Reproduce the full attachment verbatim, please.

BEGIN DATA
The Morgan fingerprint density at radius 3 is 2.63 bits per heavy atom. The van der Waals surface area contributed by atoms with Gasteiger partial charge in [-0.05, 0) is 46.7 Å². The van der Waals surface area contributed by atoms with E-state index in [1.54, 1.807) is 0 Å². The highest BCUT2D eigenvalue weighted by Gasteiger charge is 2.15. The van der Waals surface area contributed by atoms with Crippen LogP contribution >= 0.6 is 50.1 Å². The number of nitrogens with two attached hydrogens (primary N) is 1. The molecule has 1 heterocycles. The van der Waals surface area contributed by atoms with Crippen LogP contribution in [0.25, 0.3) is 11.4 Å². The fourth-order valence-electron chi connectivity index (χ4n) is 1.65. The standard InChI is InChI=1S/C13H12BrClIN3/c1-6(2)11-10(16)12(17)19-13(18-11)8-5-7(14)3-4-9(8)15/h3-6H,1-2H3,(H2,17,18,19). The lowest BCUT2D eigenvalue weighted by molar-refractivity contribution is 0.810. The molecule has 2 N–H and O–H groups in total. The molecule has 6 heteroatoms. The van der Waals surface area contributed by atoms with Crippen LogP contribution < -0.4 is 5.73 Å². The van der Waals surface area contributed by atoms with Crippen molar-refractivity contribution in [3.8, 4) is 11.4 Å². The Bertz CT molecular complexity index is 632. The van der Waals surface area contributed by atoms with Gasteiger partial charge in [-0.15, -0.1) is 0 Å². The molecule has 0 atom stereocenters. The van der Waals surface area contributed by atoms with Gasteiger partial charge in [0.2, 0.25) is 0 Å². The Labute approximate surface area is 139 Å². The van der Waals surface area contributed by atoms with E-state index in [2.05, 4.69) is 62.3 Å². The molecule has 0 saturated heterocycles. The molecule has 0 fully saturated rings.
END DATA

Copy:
The Morgan fingerprint density at radius 3 is 2.63 bits per heavy atom. The van der Waals surface area contributed by atoms with Gasteiger partial charge in [-0.05, 0) is 46.7 Å². The van der Waals surface area contributed by atoms with E-state index in [1.54, 1.807) is 0 Å². The highest BCUT2D eigenvalue weighted by Gasteiger charge is 2.15. The van der Waals surface area contributed by atoms with Crippen LogP contribution >= 0.6 is 50.1 Å². The number of nitrogens with two attached hydrogens (primary N) is 1. The molecule has 1 heterocycles. The van der Waals surface area contributed by atoms with Crippen LogP contribution in [0.25, 0.3) is 11.4 Å². The fourth-order valence-electron chi connectivity index (χ4n) is 1.65. The standard InChI is InChI=1S/C13H12BrClIN3/c1-6(2)11-10(16)12(17)19-13(18-11)8-5-7(14)3-4-9(8)15/h3-6H,1-2H3,(H2,17,18,19). The lowest BCUT2D eigenvalue weighted by molar-refractivity contribution is 0.810. The molecule has 2 N–H and O–H groups in total. The molecule has 6 heteroatoms. The van der Waals surface area contributed by atoms with Crippen LogP contribution < -0.4 is 5.73 Å². The van der Waals surface area contributed by atoms with Crippen molar-refractivity contribution in [3.8, 4) is 11.4 Å². The Bertz CT molecular complexity index is 632. The van der Waals surface area contributed by atoms with Gasteiger partial charge in [-0.15, -0.1) is 0 Å². The molecule has 0 atom stereocenters. The van der Waals surface area contributed by atoms with Gasteiger partial charge in [0.2, 0.25) is 0 Å². The Labute approximate surface area is 139 Å². The van der Waals surface area contributed by atoms with E-state index in [2.05, 4.69) is 62.3 Å². The molecule has 0 saturated heterocycles. The molecule has 0 fully saturated rings.